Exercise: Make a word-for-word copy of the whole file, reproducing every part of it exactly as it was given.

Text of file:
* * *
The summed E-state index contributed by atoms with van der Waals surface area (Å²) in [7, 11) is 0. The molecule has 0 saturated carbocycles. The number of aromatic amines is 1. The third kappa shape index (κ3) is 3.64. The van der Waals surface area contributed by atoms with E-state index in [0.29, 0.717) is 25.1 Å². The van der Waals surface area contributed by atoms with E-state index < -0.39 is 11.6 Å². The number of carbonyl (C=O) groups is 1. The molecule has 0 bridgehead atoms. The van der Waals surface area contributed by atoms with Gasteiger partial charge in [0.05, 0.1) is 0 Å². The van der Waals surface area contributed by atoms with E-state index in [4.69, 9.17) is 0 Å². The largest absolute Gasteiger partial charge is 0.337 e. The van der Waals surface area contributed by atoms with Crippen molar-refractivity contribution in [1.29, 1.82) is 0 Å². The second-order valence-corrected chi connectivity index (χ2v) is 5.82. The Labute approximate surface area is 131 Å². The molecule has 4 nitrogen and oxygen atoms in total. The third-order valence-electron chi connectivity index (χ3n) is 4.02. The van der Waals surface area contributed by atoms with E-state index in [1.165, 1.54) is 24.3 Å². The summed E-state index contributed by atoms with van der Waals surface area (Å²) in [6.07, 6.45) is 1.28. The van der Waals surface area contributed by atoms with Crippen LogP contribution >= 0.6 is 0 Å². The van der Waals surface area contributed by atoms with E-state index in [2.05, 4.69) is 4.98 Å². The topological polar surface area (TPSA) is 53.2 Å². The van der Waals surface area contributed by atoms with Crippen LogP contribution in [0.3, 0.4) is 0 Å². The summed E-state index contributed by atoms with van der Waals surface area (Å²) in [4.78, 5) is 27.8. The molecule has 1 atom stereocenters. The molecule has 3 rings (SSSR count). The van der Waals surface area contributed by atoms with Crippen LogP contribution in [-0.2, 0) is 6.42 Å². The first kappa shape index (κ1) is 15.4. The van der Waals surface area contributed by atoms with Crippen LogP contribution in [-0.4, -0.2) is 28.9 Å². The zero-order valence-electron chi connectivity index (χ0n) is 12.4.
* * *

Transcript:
The summed E-state index contributed by atoms with van der Waals surface area (Å²) in [7, 11) is 0. The molecule has 0 saturated carbocycles. The number of aromatic amines is 1. The third kappa shape index (κ3) is 3.64. The van der Waals surface area contributed by atoms with E-state index in [0.29, 0.717) is 25.1 Å². The van der Waals surface area contributed by atoms with E-state index < -0.39 is 11.6 Å². The number of carbonyl (C=O) groups is 1. The molecule has 0 bridgehead atoms. The van der Waals surface area contributed by atoms with Gasteiger partial charge in [0.05, 0.1) is 0 Å². The van der Waals surface area contributed by atoms with E-state index in [4.69, 9.17) is 0 Å². The largest absolute Gasteiger partial charge is 0.337 e. The van der Waals surface area contributed by atoms with Crippen molar-refractivity contribution in [1.29, 1.82) is 0 Å². The second-order valence-corrected chi connectivity index (χ2v) is 5.82. The Labute approximate surface area is 131 Å². The molecule has 4 nitrogen and oxygen atoms in total. The third-order valence-electron chi connectivity index (χ3n) is 4.02. The van der Waals surface area contributed by atoms with E-state index in [1.165, 1.54) is 24.3 Å². The summed E-state index contributed by atoms with van der Waals surface area (Å²) in [6.07, 6.45) is 1.28. The van der Waals surface area contributed by atoms with Crippen LogP contribution >= 0.6 is 0 Å². The van der Waals surface area contributed by atoms with E-state index in [2.05, 4.69) is 4.98 Å². The topological polar surface area (TPSA) is 53.2 Å². The van der Waals surface area contributed by atoms with Crippen LogP contribution in [0.3, 0.4) is 0 Å². The summed E-state index contributed by atoms with van der Waals surface area (Å²) in [4.78, 5) is 27.8. The molecule has 1 atom stereocenters. The molecule has 3 rings (SSSR count). The van der Waals surface area contributed by atoms with Crippen LogP contribution in [-0.2, 0) is 6.42 Å². The first kappa shape index (κ1) is 15.4. The van der Waals surface area contributed by atoms with Crippen LogP contribution in [-0.4, -0.2) is 28.9 Å². The zero-order valence-electron chi connectivity index (χ0n) is 12.4.